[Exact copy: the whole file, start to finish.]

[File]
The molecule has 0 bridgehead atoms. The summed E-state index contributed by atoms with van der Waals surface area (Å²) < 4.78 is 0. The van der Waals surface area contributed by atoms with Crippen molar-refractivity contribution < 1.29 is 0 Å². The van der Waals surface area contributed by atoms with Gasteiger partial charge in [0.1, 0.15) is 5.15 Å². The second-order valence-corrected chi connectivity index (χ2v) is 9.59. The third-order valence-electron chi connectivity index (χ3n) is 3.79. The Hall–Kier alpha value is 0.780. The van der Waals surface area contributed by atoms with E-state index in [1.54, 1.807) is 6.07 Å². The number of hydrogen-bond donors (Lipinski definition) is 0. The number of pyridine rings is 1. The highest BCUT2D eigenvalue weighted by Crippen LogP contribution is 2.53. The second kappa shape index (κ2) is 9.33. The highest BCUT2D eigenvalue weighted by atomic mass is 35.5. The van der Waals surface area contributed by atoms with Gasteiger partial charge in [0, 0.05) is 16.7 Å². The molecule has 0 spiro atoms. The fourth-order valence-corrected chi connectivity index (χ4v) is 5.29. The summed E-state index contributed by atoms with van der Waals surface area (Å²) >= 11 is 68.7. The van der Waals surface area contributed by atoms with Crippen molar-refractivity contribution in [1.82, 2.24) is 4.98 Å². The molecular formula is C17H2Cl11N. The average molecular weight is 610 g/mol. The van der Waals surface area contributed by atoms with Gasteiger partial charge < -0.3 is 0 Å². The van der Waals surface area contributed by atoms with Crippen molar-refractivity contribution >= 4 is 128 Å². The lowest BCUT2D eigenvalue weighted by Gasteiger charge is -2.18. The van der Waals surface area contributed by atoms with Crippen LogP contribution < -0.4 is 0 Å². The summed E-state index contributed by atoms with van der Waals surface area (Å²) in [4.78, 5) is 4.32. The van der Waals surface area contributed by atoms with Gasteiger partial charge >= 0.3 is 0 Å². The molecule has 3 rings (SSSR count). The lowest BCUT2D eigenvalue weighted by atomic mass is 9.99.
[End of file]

The molecule has 0 bridgehead atoms. The summed E-state index contributed by atoms with van der Waals surface area (Å²) < 4.78 is 0. The van der Waals surface area contributed by atoms with Crippen molar-refractivity contribution < 1.29 is 0 Å². The van der Waals surface area contributed by atoms with Gasteiger partial charge in [0.1, 0.15) is 5.15 Å². The second-order valence-corrected chi connectivity index (χ2v) is 9.59. The third-order valence-electron chi connectivity index (χ3n) is 3.79. The Hall–Kier alpha value is 0.780. The van der Waals surface area contributed by atoms with E-state index in [1.54, 1.807) is 6.07 Å². The number of hydrogen-bond donors (Lipinski definition) is 0. The number of pyridine rings is 1. The highest BCUT2D eigenvalue weighted by Crippen LogP contribution is 2.53. The second kappa shape index (κ2) is 9.33. The highest BCUT2D eigenvalue weighted by atomic mass is 35.5. The van der Waals surface area contributed by atoms with Gasteiger partial charge in [0, 0.05) is 16.7 Å². The molecule has 0 spiro atoms. The fourth-order valence-corrected chi connectivity index (χ4v) is 5.29. The summed E-state index contributed by atoms with van der Waals surface area (Å²) >= 11 is 68.7. The van der Waals surface area contributed by atoms with Crippen molar-refractivity contribution in [1.82, 2.24) is 4.98 Å². The molecular formula is C17H2Cl11N. The average molecular weight is 610 g/mol. The van der Waals surface area contributed by atoms with Gasteiger partial charge < -0.3 is 0 Å². The van der Waals surface area contributed by atoms with Crippen molar-refractivity contribution >= 4 is 128 Å². The lowest BCUT2D eigenvalue weighted by Gasteiger charge is -2.18. The van der Waals surface area contributed by atoms with Crippen LogP contribution < -0.4 is 0 Å². The summed E-state index contributed by atoms with van der Waals surface area (Å²) in [4.78, 5) is 4.32. The van der Waals surface area contributed by atoms with Gasteiger partial charge >= 0.3 is 0 Å². The molecule has 3 rings (SSSR count). The lowest BCUT2D eigenvalue weighted by atomic mass is 9.99.